Secondly, it opened up my creativity. Being creative is a process oriented task. And another way the method caters to creativity, is with the use of constraints during certain lessons. In Feldenkrais unless something is explicitly forbidden, anything goes. We are encouraged to use our whole self but, by restricting certain options, it forces us to look elsewhere, to move in non habitual ways. Here are a few examples of restrictions possible: keeping your head on the floor at all points, grabbing both hands together, interlacing fingers, placing an arm over head, all this while exploring specific sequencing of movements. Some are simple, some more complex, this encourages us to find new paths, new strategies to get around and accomplish tasks. For example in one lesson, the ending sequence consists of rolling from a supine position to a side sitting all the while keeping your hands on one of your foot. It promotes thinking outside the box. Reorients efforts for efficient execution. Similar strategies can be used with the pole. Move around, freestyle but keep both hands on the pole at all time. I saw new possibilities to discover and became more interested in teachers that were offering those kind of explorations or of similar philosophy. It renewed my sense of exploration, challenged me to be more playful with my use of the apparatus.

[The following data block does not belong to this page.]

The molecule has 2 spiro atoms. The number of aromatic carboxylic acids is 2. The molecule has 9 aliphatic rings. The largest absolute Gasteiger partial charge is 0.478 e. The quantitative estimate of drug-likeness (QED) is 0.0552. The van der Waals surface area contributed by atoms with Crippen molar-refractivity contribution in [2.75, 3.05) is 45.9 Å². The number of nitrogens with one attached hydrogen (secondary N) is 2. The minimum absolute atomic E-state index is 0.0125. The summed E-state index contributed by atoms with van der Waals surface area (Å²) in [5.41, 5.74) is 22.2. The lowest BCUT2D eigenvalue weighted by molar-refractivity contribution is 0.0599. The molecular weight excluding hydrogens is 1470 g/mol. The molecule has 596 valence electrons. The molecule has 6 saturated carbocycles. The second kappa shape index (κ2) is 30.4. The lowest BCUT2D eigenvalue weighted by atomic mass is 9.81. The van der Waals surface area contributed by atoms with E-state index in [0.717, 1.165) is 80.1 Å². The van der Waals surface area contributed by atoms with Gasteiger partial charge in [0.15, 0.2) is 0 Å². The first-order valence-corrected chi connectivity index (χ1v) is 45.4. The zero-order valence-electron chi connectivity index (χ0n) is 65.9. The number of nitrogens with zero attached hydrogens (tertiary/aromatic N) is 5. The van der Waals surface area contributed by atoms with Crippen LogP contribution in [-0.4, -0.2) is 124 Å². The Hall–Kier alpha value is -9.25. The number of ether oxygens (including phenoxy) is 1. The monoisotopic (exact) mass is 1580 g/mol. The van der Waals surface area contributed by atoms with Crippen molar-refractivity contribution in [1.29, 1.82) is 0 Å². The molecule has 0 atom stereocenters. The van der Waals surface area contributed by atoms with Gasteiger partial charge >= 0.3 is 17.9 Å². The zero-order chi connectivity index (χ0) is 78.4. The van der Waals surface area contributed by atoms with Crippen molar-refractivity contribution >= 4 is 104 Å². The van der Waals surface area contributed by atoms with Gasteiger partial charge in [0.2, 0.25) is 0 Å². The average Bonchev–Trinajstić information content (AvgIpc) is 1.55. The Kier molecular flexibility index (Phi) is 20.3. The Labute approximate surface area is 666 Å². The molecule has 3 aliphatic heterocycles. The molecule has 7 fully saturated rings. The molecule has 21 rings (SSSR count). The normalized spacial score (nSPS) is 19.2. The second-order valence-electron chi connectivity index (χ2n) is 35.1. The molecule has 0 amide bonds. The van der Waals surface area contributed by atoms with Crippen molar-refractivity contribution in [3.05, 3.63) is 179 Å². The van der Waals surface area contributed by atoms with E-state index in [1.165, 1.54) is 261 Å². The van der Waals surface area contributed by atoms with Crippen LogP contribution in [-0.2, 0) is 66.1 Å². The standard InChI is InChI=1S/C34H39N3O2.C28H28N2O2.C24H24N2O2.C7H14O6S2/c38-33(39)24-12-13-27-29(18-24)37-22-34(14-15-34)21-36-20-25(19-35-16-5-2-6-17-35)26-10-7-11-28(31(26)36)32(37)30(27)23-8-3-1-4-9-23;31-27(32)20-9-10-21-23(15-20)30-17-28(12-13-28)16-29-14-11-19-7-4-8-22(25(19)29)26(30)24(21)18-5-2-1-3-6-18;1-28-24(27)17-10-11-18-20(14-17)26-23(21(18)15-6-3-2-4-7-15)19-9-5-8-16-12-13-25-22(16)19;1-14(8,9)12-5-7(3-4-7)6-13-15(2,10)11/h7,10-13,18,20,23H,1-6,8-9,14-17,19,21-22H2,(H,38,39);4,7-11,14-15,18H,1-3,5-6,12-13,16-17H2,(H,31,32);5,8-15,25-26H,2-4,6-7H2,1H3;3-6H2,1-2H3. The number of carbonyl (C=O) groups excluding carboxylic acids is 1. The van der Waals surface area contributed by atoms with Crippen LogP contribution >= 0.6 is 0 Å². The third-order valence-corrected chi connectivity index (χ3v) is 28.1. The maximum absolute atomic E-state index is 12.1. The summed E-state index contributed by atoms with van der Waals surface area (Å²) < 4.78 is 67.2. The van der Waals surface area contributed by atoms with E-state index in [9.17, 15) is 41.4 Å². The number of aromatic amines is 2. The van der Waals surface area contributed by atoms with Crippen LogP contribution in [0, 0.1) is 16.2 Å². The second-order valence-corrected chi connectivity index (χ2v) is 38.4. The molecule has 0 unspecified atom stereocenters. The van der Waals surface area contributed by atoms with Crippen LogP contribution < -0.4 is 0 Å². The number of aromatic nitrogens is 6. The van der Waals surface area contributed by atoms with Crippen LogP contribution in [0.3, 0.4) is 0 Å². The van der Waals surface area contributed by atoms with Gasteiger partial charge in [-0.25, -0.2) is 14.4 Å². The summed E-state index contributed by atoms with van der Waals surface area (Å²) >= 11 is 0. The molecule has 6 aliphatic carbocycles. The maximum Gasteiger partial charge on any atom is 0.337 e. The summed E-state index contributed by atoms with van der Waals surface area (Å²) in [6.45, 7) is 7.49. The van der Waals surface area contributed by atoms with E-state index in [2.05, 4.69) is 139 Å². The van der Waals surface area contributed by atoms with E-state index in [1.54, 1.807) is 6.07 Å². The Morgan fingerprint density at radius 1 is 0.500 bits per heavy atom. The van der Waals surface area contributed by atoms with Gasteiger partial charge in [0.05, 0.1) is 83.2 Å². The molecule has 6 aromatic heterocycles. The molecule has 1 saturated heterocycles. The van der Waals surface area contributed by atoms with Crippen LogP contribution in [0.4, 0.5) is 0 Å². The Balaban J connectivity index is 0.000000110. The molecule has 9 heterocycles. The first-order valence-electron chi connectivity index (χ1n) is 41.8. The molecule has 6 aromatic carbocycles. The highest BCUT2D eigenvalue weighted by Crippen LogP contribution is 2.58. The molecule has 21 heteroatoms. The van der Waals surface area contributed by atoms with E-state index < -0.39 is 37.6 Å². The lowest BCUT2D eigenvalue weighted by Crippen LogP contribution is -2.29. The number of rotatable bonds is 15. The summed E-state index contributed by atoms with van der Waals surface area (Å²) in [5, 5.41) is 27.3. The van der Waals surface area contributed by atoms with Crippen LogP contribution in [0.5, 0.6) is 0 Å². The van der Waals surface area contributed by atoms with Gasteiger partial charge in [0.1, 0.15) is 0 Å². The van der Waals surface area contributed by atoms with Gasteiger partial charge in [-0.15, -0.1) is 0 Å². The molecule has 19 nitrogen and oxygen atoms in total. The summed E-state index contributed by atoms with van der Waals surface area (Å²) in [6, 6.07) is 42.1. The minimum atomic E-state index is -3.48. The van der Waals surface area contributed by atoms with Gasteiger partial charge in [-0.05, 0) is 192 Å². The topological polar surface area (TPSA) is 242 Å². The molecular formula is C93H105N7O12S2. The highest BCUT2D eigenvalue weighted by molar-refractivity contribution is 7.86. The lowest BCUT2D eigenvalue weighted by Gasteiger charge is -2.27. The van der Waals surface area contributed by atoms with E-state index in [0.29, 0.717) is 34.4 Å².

Pole is also pretty athletic, it’s an aerial discipline that requires of us to climb and deal with gravitational forces. Moshe Feldenkrais, the founder of Feldenkrais, had a judo background, it’s no surprise then that learning rolls are part of the method. Rolls are essential in learning to recuperate from falls, to learn to fall without suffering injuries. You just have to watch some parkour people to viscerally understand it, to observe them roll out of incredible jumps. Feeling more at ease on the floor transferred itself into feeling more at ease in the air. I felt more confident of my athletic capacities and also that I could recover from a fall or mishap. Flips and dynamic movements I were afraid of doing were now interesting and with this new confidence I felt the desire to challenge myself and try them.